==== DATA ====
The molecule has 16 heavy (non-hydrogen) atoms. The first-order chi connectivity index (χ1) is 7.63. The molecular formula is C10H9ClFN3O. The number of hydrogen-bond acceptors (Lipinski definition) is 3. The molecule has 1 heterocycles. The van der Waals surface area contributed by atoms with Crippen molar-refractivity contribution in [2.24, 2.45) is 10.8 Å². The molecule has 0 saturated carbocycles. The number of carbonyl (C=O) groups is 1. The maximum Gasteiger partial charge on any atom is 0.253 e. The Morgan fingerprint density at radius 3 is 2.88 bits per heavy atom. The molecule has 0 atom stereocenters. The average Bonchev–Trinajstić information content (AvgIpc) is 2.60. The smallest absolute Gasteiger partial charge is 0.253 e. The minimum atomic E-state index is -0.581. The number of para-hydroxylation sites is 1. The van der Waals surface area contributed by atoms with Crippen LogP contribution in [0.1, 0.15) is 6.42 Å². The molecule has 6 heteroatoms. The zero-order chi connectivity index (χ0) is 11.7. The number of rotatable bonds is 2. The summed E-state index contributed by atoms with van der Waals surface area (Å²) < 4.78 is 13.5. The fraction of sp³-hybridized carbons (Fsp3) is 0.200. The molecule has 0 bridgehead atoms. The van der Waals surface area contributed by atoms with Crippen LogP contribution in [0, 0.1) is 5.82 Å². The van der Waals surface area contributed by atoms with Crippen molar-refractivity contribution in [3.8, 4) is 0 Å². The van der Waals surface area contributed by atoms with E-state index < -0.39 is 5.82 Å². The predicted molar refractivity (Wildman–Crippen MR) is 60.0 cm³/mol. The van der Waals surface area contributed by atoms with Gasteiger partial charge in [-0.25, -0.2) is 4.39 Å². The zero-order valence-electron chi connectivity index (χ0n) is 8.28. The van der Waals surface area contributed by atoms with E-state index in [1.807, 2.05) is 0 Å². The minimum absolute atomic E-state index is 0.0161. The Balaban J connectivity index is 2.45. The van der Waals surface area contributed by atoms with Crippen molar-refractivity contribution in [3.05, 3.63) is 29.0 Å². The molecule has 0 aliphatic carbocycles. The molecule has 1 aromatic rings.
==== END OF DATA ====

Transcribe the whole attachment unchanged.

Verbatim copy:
The molecule has 16 heavy (non-hydrogen) atoms. The first-order chi connectivity index (χ1) is 7.63. The molecular formula is C10H9ClFN3O. The number of hydrogen-bond acceptors (Lipinski definition) is 3. The molecule has 1 heterocycles. The van der Waals surface area contributed by atoms with Crippen molar-refractivity contribution in [2.24, 2.45) is 10.8 Å². The molecule has 0 saturated carbocycles. The number of carbonyl (C=O) groups is 1. The maximum Gasteiger partial charge on any atom is 0.253 e. The Morgan fingerprint density at radius 3 is 2.88 bits per heavy atom. The molecule has 0 atom stereocenters. The average Bonchev–Trinajstić information content (AvgIpc) is 2.60. The smallest absolute Gasteiger partial charge is 0.253 e. The minimum atomic E-state index is -0.581. The number of para-hydroxylation sites is 1. The van der Waals surface area contributed by atoms with Crippen LogP contribution in [0.1, 0.15) is 6.42 Å². The molecule has 6 heteroatoms. The zero-order chi connectivity index (χ0) is 11.7. The number of rotatable bonds is 2. The summed E-state index contributed by atoms with van der Waals surface area (Å²) < 4.78 is 13.5. The fraction of sp³-hybridized carbons (Fsp3) is 0.200. The molecule has 0 bridgehead atoms. The van der Waals surface area contributed by atoms with Crippen LogP contribution in [0, 0.1) is 5.82 Å². The van der Waals surface area contributed by atoms with Crippen molar-refractivity contribution in [3.8, 4) is 0 Å². The van der Waals surface area contributed by atoms with E-state index < -0.39 is 5.82 Å². The predicted molar refractivity (Wildman–Crippen MR) is 60.0 cm³/mol. The van der Waals surface area contributed by atoms with Gasteiger partial charge in [-0.25, -0.2) is 4.39 Å². The zero-order valence-electron chi connectivity index (χ0n) is 8.28. The van der Waals surface area contributed by atoms with E-state index in [1.807, 2.05) is 0 Å². The minimum absolute atomic E-state index is 0.0161. The Balaban J connectivity index is 2.45. The van der Waals surface area contributed by atoms with Crippen molar-refractivity contribution in [3.05, 3.63) is 29.0 Å². The molecule has 0 aliphatic carbocycles. The molecule has 1 aromatic rings.